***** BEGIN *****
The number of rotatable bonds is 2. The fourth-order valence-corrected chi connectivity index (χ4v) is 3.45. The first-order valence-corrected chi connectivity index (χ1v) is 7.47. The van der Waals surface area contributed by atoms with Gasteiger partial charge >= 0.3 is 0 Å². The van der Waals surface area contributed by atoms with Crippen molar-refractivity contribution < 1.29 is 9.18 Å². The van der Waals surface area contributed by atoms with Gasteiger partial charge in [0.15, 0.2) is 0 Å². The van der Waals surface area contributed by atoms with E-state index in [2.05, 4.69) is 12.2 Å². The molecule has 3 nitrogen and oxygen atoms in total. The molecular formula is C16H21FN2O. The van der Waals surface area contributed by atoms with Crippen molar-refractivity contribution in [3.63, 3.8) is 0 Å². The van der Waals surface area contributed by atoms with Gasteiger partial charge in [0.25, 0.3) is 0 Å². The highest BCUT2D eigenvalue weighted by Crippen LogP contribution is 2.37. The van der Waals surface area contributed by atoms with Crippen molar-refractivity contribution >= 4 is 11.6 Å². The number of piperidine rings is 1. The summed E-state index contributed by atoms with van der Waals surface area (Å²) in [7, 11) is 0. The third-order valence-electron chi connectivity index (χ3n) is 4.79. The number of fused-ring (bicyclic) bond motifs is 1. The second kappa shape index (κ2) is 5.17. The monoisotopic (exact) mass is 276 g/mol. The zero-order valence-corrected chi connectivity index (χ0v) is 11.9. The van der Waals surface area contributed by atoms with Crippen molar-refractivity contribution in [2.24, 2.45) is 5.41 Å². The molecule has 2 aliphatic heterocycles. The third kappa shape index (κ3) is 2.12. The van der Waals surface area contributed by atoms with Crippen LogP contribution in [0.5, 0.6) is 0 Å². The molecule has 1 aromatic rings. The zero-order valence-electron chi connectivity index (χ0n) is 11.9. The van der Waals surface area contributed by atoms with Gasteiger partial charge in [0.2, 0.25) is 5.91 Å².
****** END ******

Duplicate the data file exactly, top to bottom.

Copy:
The number of rotatable bonds is 2. The fourth-order valence-corrected chi connectivity index (χ4v) is 3.45. The first-order valence-corrected chi connectivity index (χ1v) is 7.47. The van der Waals surface area contributed by atoms with Gasteiger partial charge >= 0.3 is 0 Å². The van der Waals surface area contributed by atoms with Crippen molar-refractivity contribution < 1.29 is 9.18 Å². The van der Waals surface area contributed by atoms with Gasteiger partial charge in [0.15, 0.2) is 0 Å². The van der Waals surface area contributed by atoms with E-state index in [2.05, 4.69) is 12.2 Å². The molecule has 3 nitrogen and oxygen atoms in total. The molecular formula is C16H21FN2O. The van der Waals surface area contributed by atoms with Crippen molar-refractivity contribution in [3.63, 3.8) is 0 Å². The van der Waals surface area contributed by atoms with Gasteiger partial charge in [0.25, 0.3) is 0 Å². The highest BCUT2D eigenvalue weighted by Crippen LogP contribution is 2.37. The van der Waals surface area contributed by atoms with Crippen molar-refractivity contribution >= 4 is 11.6 Å². The number of piperidine rings is 1. The summed E-state index contributed by atoms with van der Waals surface area (Å²) in [7, 11) is 0. The third-order valence-electron chi connectivity index (χ3n) is 4.79. The number of fused-ring (bicyclic) bond motifs is 1. The second kappa shape index (κ2) is 5.17. The monoisotopic (exact) mass is 276 g/mol. The zero-order valence-corrected chi connectivity index (χ0v) is 11.9. The van der Waals surface area contributed by atoms with Crippen molar-refractivity contribution in [2.24, 2.45) is 5.41 Å². The molecule has 2 aliphatic heterocycles. The third kappa shape index (κ3) is 2.12. The van der Waals surface area contributed by atoms with Crippen LogP contribution in [0.5, 0.6) is 0 Å². The molecule has 1 aromatic rings. The zero-order valence-electron chi connectivity index (χ0n) is 11.9. The van der Waals surface area contributed by atoms with Gasteiger partial charge in [0.2, 0.25) is 5.91 Å².